Due to the geopolitical tension in the Eastern European region, we expect the energy prices to remain elevated for the rest of 2022. On one hand, there have been some positive news last month, regarding OPEC+ increasing the production output by a higher than planned amount, however prices have not substantially come down. On the other hand, the gas supply of Europe has become quite uncertain after the supply of Russian gas has been reduced for a period of time. The incident in the Freeport LNG plant in the U.S. has further worsened the situation and caused the gas prices to skyrocket.

Because of the high commodity price uncertainty in the near term, we do not foresee a significant improvement of CLX's margins in the near term. Before we could rate the stock as "buy", we would like to see the firm prove that it can be successful in passing on the increased cost to the customers and expand its margins.

Valuation

We believe that the firm is not particularly attractive from a valuation point of view. When looking at a set of traditional price multiples, including price to earnings ratio, EV/EBITDA and price to cash flow, all indicate that the firm is trading at a significant premium compared to its peers.

Although demand for CLX's products has remained relatively high, the declining margins are having a meaningful effect on the firm's earnings.

We believe that the current price multiples are not justified and we would like to see the stock price to come down substantially, or the profit margins to improve, before we would consider investing in the company.

Dividends

Clorox has a strong track record of returning value to its shareholders in form of dividend payments. The firm has actually been paying dividends to its shareholders for the last 44 years consecutively, and they even managed to increase the dividend every year in the past 20 years.

Currently the firm pays a quarterly dividend of $1.16 per share, which corresponds to an annual yield of about 3.2%.

On the other hand, Clorox's dividend payments right now appear to be unsustainable. The dividend payout ratio (TTM) (GAAP) of more than 125% and the cash flow payout ratio (TTM) of 85% are both concerning.

Due to the high payout ratios, we are avoiding CLX's stock for now. We believe that there are better high yield stocks on the market, with a safer and more sustainable dividend yield.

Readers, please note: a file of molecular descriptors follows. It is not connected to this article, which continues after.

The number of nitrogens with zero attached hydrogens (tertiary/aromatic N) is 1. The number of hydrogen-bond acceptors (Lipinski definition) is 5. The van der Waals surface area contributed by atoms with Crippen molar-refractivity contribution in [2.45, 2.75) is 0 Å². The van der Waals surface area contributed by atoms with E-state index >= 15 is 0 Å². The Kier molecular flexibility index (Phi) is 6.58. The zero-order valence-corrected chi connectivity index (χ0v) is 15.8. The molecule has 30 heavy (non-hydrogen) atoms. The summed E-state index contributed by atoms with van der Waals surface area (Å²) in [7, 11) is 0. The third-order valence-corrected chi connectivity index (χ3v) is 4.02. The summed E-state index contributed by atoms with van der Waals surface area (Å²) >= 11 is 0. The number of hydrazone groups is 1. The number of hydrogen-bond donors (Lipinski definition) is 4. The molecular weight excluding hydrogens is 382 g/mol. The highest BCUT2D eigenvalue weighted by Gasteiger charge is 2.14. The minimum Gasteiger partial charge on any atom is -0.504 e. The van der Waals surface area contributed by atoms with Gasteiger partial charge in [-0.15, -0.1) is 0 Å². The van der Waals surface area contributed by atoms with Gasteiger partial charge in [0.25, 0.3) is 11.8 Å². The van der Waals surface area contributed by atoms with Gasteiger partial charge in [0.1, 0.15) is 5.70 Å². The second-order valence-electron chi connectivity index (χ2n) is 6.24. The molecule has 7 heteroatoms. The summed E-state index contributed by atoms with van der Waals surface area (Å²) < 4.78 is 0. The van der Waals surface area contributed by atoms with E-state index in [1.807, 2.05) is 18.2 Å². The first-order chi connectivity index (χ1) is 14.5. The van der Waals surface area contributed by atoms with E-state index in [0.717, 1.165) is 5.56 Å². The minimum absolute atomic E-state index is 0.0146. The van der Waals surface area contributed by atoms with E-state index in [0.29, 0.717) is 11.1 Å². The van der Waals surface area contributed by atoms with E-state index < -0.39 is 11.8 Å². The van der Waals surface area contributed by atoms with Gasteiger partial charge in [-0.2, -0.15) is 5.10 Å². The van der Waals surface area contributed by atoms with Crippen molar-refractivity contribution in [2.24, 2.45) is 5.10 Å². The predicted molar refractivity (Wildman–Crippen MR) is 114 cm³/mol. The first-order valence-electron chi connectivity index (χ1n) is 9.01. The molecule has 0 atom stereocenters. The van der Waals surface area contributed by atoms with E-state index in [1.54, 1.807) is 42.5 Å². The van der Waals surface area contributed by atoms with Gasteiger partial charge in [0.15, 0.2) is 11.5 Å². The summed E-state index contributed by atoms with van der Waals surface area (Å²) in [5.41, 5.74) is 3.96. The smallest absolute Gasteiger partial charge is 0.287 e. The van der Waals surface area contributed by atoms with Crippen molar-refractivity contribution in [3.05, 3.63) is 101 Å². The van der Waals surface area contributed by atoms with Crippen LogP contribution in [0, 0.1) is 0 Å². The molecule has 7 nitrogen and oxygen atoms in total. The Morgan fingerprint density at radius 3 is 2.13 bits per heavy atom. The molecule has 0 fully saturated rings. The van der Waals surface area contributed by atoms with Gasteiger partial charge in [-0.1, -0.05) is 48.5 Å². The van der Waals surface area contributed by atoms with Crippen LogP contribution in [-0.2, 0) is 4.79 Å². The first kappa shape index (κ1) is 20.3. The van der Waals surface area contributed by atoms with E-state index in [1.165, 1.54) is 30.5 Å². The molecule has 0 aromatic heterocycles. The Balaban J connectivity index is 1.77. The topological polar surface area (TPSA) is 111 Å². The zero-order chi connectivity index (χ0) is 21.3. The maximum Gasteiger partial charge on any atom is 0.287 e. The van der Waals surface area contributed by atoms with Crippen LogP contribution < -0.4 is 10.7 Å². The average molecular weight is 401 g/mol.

Key takeaways

Clorox has a strong track record of outperforming the broader market during times of low consumer confidence. As the demand for household products is relatively inelastic, and is expected to remain high, a change in the spending behaviour of the consumer is not likely to have a material impact on Clorox's financial performance.

On the other hand, due to the increasing costs, including logistics, manufacturing and commodities, CLX's margins have contracted significantly in the first quarter of 2022. Due to the high uncertainty in energy prices caused by the geopolitical tension in the Eastern European region, we do not expect a significant margin expansion in the near term.

The firm has a dividend payout ratio of more than 100%, which raises concerns about the safety and sustainability of the dividend payments in the near term.

We are avoiding CLX right now.

This article was written by

Bela Lakos profile picture
361 Followers
Petroleum engineer with an enthusiasm for investing, accounting and personal finances.
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Disclosure: I/we have no stock, option or similar derivative position in any of the companies mentioned, and no plans to initiate any such positions within the next 72 hours. I wrote this article myself, and it expresses my own opinions. I am not receiving compensation for it (other than from Seeking Alpha). I have no business relationship with any company whose stock is mentioned in this article.

Additional disclosure: Past performance is not an indicator of future performance. This post is illustrative and educational and is not a specific offer of products or services or financial advice. Information in this article is not an offer to buy or sell, or a solicitation of any offer to buy or sell the securities mentioned herein. Information presented is believed to be factual and up-to-date, but we do not guarantee its accuracy and it should not be regarded as a complete analysis of the subjects discussed. Expressions of opinion reflect the judgment of the authors as of the date of publication and are subject to change. This article has been co-authored by Mark Lakos.